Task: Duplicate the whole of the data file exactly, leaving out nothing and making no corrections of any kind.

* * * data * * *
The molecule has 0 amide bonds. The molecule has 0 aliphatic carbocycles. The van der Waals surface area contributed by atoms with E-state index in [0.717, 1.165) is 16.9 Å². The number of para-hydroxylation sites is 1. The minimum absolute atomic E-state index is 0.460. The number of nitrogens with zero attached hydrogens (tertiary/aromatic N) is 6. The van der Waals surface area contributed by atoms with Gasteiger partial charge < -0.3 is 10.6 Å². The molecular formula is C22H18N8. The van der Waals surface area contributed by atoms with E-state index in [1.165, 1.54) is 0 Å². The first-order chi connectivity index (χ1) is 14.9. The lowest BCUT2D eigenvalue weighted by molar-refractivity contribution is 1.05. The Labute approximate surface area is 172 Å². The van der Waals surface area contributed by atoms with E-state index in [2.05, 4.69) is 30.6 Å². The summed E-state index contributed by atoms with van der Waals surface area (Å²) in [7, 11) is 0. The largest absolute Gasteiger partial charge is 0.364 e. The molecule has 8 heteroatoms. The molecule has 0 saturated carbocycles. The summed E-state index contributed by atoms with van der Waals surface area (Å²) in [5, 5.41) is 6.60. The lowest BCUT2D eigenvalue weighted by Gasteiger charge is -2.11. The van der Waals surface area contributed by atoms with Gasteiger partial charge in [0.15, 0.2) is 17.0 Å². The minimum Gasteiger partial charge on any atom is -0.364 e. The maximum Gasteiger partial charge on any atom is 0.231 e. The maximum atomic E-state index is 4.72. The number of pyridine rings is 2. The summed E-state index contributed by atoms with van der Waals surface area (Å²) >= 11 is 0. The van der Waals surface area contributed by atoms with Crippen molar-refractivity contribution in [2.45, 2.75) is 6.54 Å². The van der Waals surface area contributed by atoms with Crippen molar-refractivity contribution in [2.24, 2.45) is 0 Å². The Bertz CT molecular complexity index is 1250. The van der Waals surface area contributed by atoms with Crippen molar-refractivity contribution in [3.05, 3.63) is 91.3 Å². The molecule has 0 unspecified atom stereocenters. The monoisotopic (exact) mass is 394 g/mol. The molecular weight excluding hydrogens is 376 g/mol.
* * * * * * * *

The molecule has 0 amide bonds. The molecule has 0 aliphatic carbocycles. The van der Waals surface area contributed by atoms with E-state index in [0.717, 1.165) is 16.9 Å². The number of para-hydroxylation sites is 1. The minimum absolute atomic E-state index is 0.460. The number of nitrogens with zero attached hydrogens (tertiary/aromatic N) is 6. The van der Waals surface area contributed by atoms with Gasteiger partial charge < -0.3 is 10.6 Å². The molecular formula is C22H18N8. The van der Waals surface area contributed by atoms with E-state index in [1.165, 1.54) is 0 Å². The first-order chi connectivity index (χ1) is 14.9. The lowest BCUT2D eigenvalue weighted by molar-refractivity contribution is 1.05. The Labute approximate surface area is 172 Å². The van der Waals surface area contributed by atoms with E-state index in [2.05, 4.69) is 30.6 Å². The summed E-state index contributed by atoms with van der Waals surface area (Å²) in [7, 11) is 0. The largest absolute Gasteiger partial charge is 0.364 e. The molecule has 8 heteroatoms. The molecule has 0 saturated carbocycles. The summed E-state index contributed by atoms with van der Waals surface area (Å²) in [5, 5.41) is 6.60. The lowest BCUT2D eigenvalue weighted by Gasteiger charge is -2.11. The van der Waals surface area contributed by atoms with Gasteiger partial charge in [0.15, 0.2) is 17.0 Å². The minimum Gasteiger partial charge on any atom is -0.364 e. The maximum Gasteiger partial charge on any atom is 0.231 e. The maximum atomic E-state index is 4.72. The number of pyridine rings is 2. The summed E-state index contributed by atoms with van der Waals surface area (Å²) >= 11 is 0. The van der Waals surface area contributed by atoms with Crippen molar-refractivity contribution in [2.45, 2.75) is 6.54 Å². The van der Waals surface area contributed by atoms with Crippen molar-refractivity contribution in [2.24, 2.45) is 0 Å². The Bertz CT molecular complexity index is 1250. The van der Waals surface area contributed by atoms with Crippen molar-refractivity contribution in [3.05, 3.63) is 91.3 Å². The molecule has 0 unspecified atom stereocenters. The monoisotopic (exact) mass is 394 g/mol. The molecular weight excluding hydrogens is 376 g/mol.